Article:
This year, the NCC forecast that the basin could turn into the most active season since 1983–84, with 20–22 tropical cyclones developing in or moving into the region, compared with an average of twelve tropical cyclones.[1][4] For the western region, the NCC forecast that 11–12 tropical cyclones would develop in or pass through the region, compared to an average of seven.[1] The NCC also predicted that 7–8 tropical cyclones would form or pass through the north-west region, compared to an average of six, while also predicting that five tropical cyclones would develop within the northern region. However, for both of these regions, the NCC noted that the model used for predicting cyclones in this area had a "low skill".[1] For the eastern part of the basin the NCC reported that 6–7 tropical cyclones would develop and/or move through the region compared to an average of four.[1]


City University of Hong Kong[edit]

Since the 2009-10 season, the Guy Carpenter Asia-Pacific Climate Impact Centre (GCACIC) at the City University of Hong Kong have issued a forecast that predicts the annual number of tropical cyclones that will affect the Australian region, and its 2 subregions Eastern and Western Australia. This season the GCACIC predicted that 19 tropical cyclones would either develop within or move into the basin compared to an average amount of 12 - 15. For the Western Australia subregion between 90°E and 135°E, the GCACIC predicted that 14 tropical cyclones would either develop or move into the region, compared to an average of 9 - 10 tropical cyclones. For the Eastern Australia subregion between 135°E and 160°E, the GCACIC predicted that 7 tropical cyclones would develop or move into the region, compared to an average of 5-6 tropical cyclones.[2]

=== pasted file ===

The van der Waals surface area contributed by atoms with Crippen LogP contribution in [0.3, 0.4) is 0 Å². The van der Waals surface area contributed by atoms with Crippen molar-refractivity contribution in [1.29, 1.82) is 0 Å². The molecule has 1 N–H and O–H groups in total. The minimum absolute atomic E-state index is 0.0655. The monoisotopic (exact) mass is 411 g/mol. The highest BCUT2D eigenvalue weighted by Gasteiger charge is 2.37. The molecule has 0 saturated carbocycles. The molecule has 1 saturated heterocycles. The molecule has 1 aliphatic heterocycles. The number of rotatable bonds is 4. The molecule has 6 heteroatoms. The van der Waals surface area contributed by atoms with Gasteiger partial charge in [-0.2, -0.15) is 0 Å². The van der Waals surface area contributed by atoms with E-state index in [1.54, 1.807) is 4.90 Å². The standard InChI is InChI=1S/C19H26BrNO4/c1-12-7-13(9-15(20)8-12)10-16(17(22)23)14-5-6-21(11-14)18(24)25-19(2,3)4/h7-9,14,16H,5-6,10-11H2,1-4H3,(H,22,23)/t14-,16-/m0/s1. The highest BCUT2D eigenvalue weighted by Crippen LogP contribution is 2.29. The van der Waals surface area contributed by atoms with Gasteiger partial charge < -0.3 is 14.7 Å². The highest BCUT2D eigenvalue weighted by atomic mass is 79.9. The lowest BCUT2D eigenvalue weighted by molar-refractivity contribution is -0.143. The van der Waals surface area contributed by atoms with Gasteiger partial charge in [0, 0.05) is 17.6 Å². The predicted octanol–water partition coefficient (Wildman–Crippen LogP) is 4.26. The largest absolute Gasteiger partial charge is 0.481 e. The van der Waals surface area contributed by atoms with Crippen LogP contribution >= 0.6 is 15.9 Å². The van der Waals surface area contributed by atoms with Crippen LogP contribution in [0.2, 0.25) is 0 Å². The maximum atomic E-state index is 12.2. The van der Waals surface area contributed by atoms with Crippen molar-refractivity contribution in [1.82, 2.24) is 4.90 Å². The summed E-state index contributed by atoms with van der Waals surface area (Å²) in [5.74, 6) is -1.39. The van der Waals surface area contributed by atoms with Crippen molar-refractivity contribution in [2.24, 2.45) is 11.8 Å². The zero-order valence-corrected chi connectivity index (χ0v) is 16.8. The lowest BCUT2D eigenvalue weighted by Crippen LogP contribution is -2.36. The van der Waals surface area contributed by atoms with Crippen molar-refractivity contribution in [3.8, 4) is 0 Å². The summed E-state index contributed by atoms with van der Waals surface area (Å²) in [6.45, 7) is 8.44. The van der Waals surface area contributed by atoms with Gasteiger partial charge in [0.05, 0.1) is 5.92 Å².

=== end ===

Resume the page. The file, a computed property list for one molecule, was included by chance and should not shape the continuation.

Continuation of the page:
Storms[edit]

Severe Tropical Cyclone Yasi (2011) Tropical Cyclone Tasha (2010) Tropical cyclone scales#Comparisons across basins

Tropical Low Anggrek[edit]

Tropical low (Australian scale)
Tropical storm (SSHWS)
Duration 28 October – 4 November
Peak intensity 75 km/h (45 mph) (10-min)  995 mbar (hPa)